SATURDAY, SEPTEMBER 29, 1888
WAS THE ASSASSIN AN ANATOMIST?
Assurances have been given by responsible officers of the medical schools attached to all the great London hospitals, with two exceptions, that no such extraordinary application was ever made to them of the nature described by Mr. Wynne Baxter, the coroner, in his recent summing up. At the schools of the University College Hospital and of the Middlesex Hospital the authorities, for some inscrutable reason, decline to give any information as to whether the "American student" did prefer his singular request to them or not. From certain admissions of the gentlemen concerned there does not appear to be reason to doubt that to one or other of these two institutions belongs the distinction of having given certain information to the coroner, which he subsequently communicated to the Scotland-yard detectives, and upon which he based the theory which has caused such consternation. He assumed that some abandoned wretch had been incited by the knowledge that a demand existed, and that the criminal must have been some on accustomed to the post-mortem room, and possessed of sufficient knowledge of anatomy to enable him to perform an unusual operation under harassing conditions. After Mr. Baxter had insisted that Mr. Phillips, the police divisional surgeon, should no longer withhold the most important part of his evidence respecting his post-mortem examination of the body of Annie Chapman, and when the report was published, it is clear that on the next day the coroner received a communication from an official connected with a leading London hospital, and that in consequence he attended at the pathological museum belonging to the institution, where some one - not the "sub-curator," for the post that gentleman holds is otherwise described - made him acquainted with the outlines of a rumour which had circulated in the dissecting-rooms during the past summer, and to which not the slightest importance was attached until the murder in Hanbury-street occurred, and the startling medical evidence was published. The rumour, at most, appears to have been an idle one, and in respect of the sum mentioned to the coroner - viz., £20 - as the price offered, and the object of the American, as stated by him, the story is discredited. At the Middlesex Hospital the official who, on other points, refused to elucidate the matter, characterised the tale, as far as the above details are concerned, as a silly story. Furthermore, at University College, where pains were taken to return an unqualified answer of "no information," it was hinted that the story as it has been made public had, in some way, become mixed with error, and that it was very certain that it provided no explanation of the motive of the crime. Under these circumstances, when the true facts are deliberately withheld by the persons who are responsible for the allegations which have created general alarm, the public have a right to know what is the origin of the story, and upon what foundation this piece of sensationalism rests. The coroner surely could not have imagined the particulars of the incident, or was he misled, intentionally or purposely, by any responsible authority? Those gentlemen who assert that they have "no information," somewhat indignantly repudiate the suggestion that it was a hoax, or that the matter has no importance. In fact, they talk somewhat mysteriously about "the interests of justice" being imperilled by disclosure. Whether the real object is to prolong public excitement, or for some other reasons the persons who could set the whole affair at rest are making a sham mystery of it, it is seriously discreditable to the authorities who indulge in want of candour, and it is opposed to the interests of the public and of the police. It is difficult to understand why they should give the coroner information, who considered that it should be made public in order to detect the criminal, and then refrain, possibly for some reason of pique, from telling the public the truth. There is nothing in the matter which reflects upon the character of the management of medical schools; the only discredit falls upon people who create, or at any rate sustain, apparently false alarms. In general, skilled anatomists agree that the incident, as at present narrated, is ridiculous, and not worthy of serious consideration. It is admitted that, if the published details be correct, the murderer must have been a more or less practised anatomist; but it is pointed out that this idea depends entirely upon the fact whether great skill was displayed. The evidence at the inquest was to that effect, but professional men and eminent demonstrators in medical schools are now saying that they would be much more satisfied on that head had there been a second medical opinion at the inquest to confirm Mr. Phillips' evidence. Had that precaution been taken, it could never have been questioned whether the operation was so successful as has been alleged. Why did the police neglect this simple measure, when they had the resources of the Government at their disposal?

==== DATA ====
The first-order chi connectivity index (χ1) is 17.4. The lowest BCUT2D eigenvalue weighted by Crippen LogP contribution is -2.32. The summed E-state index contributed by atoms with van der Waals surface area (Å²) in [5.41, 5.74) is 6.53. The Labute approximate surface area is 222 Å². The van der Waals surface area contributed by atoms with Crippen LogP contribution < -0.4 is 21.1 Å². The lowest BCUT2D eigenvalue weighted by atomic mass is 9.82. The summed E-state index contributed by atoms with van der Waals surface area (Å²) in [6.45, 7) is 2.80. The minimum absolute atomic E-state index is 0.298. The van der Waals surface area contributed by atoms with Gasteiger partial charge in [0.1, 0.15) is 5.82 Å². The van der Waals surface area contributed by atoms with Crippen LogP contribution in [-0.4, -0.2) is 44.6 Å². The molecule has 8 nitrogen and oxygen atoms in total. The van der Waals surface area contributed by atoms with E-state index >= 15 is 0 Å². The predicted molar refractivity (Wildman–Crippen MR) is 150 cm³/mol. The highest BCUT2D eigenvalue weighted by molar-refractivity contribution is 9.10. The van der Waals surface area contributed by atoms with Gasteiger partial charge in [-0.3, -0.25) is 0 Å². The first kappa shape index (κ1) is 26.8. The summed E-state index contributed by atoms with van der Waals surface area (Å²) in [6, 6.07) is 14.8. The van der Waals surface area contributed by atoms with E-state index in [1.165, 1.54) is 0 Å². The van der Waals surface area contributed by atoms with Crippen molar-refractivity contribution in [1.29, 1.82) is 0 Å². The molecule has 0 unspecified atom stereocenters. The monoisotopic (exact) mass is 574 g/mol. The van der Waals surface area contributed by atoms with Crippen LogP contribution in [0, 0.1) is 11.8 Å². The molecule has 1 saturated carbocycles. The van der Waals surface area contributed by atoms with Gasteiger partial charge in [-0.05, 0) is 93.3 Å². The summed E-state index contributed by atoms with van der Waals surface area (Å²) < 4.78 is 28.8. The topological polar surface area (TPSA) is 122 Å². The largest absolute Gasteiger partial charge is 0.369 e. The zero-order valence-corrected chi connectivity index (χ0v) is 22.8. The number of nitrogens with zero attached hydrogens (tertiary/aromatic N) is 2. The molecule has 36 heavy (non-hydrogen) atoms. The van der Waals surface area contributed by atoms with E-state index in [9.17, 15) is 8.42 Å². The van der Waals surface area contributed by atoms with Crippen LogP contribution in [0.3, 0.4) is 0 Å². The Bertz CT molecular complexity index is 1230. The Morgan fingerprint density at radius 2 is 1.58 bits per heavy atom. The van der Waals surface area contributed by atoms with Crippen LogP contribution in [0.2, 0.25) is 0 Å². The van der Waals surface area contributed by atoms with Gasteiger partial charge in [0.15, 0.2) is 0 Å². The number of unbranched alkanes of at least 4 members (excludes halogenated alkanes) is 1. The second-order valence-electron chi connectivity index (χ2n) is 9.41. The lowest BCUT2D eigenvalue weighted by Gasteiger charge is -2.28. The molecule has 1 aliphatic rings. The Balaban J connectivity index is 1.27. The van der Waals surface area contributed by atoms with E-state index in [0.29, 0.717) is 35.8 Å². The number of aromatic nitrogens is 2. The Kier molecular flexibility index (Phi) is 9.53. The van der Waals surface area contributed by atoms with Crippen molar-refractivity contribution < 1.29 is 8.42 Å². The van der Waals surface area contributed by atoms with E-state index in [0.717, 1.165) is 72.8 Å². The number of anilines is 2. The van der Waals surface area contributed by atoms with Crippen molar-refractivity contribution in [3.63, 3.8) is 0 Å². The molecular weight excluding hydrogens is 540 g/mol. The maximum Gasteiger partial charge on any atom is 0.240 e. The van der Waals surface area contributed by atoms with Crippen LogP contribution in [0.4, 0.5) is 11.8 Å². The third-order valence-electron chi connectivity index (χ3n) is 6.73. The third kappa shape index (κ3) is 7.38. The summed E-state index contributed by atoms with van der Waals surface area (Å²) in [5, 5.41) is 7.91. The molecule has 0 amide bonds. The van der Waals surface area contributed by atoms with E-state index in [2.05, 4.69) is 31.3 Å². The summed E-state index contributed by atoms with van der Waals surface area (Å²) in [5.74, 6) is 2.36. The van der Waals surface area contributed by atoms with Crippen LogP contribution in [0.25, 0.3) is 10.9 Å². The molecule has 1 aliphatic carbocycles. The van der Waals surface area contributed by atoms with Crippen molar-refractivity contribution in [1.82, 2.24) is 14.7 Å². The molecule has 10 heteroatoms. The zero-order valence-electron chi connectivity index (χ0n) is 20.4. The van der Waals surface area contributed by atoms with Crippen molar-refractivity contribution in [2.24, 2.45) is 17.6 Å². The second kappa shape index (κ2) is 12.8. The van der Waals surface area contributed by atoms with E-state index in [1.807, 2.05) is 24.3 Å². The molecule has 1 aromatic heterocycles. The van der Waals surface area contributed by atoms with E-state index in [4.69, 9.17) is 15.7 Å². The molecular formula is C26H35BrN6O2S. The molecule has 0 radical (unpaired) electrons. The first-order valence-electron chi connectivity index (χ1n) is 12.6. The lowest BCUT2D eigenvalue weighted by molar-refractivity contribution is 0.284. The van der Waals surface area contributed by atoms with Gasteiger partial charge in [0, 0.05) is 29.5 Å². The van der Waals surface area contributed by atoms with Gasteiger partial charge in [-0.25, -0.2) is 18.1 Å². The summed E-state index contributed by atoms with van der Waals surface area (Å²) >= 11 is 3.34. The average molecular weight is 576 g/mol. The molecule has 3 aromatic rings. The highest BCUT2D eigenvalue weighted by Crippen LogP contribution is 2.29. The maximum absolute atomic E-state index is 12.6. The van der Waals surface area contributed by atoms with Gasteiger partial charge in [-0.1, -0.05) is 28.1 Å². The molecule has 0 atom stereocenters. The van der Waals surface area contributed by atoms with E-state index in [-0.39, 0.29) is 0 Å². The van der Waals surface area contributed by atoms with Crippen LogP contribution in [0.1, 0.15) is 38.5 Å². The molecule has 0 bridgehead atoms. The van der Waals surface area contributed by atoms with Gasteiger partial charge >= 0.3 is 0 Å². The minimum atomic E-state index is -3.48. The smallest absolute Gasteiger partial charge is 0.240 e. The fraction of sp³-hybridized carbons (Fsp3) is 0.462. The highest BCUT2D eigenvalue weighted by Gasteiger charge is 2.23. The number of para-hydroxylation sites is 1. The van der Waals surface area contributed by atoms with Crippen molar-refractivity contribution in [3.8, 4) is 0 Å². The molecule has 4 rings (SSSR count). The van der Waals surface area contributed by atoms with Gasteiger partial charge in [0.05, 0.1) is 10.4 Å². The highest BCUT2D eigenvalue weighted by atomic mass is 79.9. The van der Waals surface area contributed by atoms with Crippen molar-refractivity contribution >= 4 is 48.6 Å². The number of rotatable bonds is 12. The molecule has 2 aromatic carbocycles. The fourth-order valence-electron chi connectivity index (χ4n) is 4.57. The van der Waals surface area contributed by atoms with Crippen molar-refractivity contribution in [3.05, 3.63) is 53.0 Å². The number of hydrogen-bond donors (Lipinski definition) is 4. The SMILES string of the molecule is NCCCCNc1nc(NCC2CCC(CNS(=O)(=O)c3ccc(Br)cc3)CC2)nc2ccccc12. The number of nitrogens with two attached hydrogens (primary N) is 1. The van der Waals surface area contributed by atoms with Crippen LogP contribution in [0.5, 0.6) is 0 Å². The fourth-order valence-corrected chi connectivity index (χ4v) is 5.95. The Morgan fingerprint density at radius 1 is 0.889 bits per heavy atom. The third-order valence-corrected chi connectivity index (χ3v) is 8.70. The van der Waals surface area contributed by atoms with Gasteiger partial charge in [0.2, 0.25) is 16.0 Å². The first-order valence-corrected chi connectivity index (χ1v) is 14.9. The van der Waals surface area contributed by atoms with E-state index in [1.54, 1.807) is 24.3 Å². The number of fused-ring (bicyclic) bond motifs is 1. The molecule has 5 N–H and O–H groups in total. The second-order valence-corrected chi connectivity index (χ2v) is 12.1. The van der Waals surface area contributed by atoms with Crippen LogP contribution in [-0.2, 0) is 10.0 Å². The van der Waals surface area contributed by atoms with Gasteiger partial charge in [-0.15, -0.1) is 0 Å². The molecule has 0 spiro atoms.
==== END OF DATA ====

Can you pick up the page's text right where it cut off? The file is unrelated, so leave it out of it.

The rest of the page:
John Fitzgerald, who was arrested at Wandsworth, and who has been detained at the Leman-street Police-station, on his own confession, of having murdered Annie Chapman, in Hanbury-street, on the 8th inst., has been liberated, exhaustive inquiries having proved his statement entirely unfounded.